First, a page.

Manipulation of dynamics: The previous factors engender a variety of manipulative responses by assembly leaders that may guarantee a measure of efficiency but may also be seen as undermining due democratic process. Representatives may trade speaking time and (covert) support. Strong factions may block interventions by weaker minorities. Skills are developed in manipulation of the agenda. Whilst these may be labelled as essential to the "rough and tumble" of parliamentary life, they inspire little confidence in the process as seen by outsiders. Opportunities for "manipulation", associated with parliamentary skills and experience, are not eliminated in an electronic environment. But the blatant manipulation of time, speakers and agendas in a physical environment are removed.
Constraints on statutory committees: Specialized committees, commissions and task forces provide arenas in which much parliamentary work gets done. These are also a major drain on the time of a representative -- especially when they are "duty posts". The scheduling of such sessions can be a nightmare in order to avoid unfortunate clashes, especially when room space is a problem. Regrettable compromises have to be made that detract from the effectiveness of work in one or more such bodies. Because of the parallelism that is possible, the work of such bodies may be extended over a longer period to ensure participation by a wider range of representatives. The quality and quantity of work of such bodies should therefore improve. More such bodies can be created, some of which may be characterized by a much lower rhythm of work on minority issues otherwise considered to be of "low priority".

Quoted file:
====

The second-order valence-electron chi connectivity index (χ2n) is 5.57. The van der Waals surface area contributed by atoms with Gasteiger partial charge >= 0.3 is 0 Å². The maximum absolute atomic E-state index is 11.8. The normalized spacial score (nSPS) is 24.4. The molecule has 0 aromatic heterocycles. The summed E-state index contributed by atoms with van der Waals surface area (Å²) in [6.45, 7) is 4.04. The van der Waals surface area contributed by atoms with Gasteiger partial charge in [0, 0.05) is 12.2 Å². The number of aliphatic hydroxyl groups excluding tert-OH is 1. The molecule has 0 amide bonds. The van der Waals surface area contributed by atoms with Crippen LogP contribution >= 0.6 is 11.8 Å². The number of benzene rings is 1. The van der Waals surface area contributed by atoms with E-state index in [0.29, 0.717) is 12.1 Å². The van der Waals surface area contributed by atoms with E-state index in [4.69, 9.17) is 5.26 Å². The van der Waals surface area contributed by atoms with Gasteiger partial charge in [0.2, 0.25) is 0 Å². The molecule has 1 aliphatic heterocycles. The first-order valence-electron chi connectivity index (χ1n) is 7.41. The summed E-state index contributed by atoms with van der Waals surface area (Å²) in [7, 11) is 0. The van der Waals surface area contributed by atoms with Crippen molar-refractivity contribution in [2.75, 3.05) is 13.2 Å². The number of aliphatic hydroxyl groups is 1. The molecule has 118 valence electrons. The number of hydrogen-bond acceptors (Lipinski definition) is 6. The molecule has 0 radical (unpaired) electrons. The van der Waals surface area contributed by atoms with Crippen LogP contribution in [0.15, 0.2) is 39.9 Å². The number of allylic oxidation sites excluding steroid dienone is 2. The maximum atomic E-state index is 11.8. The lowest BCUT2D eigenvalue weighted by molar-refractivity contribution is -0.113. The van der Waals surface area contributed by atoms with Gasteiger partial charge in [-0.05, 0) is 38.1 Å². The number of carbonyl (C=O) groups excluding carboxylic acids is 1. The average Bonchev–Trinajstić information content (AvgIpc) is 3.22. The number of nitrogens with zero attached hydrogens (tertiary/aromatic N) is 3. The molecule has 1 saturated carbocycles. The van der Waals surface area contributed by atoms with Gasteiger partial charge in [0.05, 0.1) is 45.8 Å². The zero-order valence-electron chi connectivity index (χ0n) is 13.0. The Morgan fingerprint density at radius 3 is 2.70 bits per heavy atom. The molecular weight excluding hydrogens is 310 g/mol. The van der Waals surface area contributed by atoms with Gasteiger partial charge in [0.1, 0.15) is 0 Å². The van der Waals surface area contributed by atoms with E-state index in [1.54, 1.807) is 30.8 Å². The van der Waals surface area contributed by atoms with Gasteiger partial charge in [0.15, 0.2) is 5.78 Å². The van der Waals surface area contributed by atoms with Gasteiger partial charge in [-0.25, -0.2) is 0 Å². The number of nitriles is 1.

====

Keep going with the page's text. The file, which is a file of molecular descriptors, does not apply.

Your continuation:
Constrained relations to supporting infrastructure: The design of assembly buildings, and the physical distance from the offices of advisers and support staff, make communications spasmodic at best -- and often limited to matters of urgency. Representatives may only have access to totally inadequate, or inappropriate office space. Again some are privileged over others, because of seniority, further undermining the principle of equality in democratic process. Relations with advisors and staff can be integrated much more smoothly, at the convenience of all parties.
Constrained relations to advocacy groups: Decision-making assemblies are the focus of many advocacy groups and lobbyists. The privileged acquire degrees of access unavailable to the majority -- again raising issues of the application of democratic principle. If the advocacy groups are of distant regional origin their presence may have to take the form of occasional (unseemly) demonstrations, in order for them to be heard or "recognized". The views of a far wider network of advocacy groups can be considered more flexibly. There is less pressure on lobbyists to gain face-to-face access. Representatives are free to give appropriate attention to an argument without having to spend extensive time in unnecessary background meetings and public relations.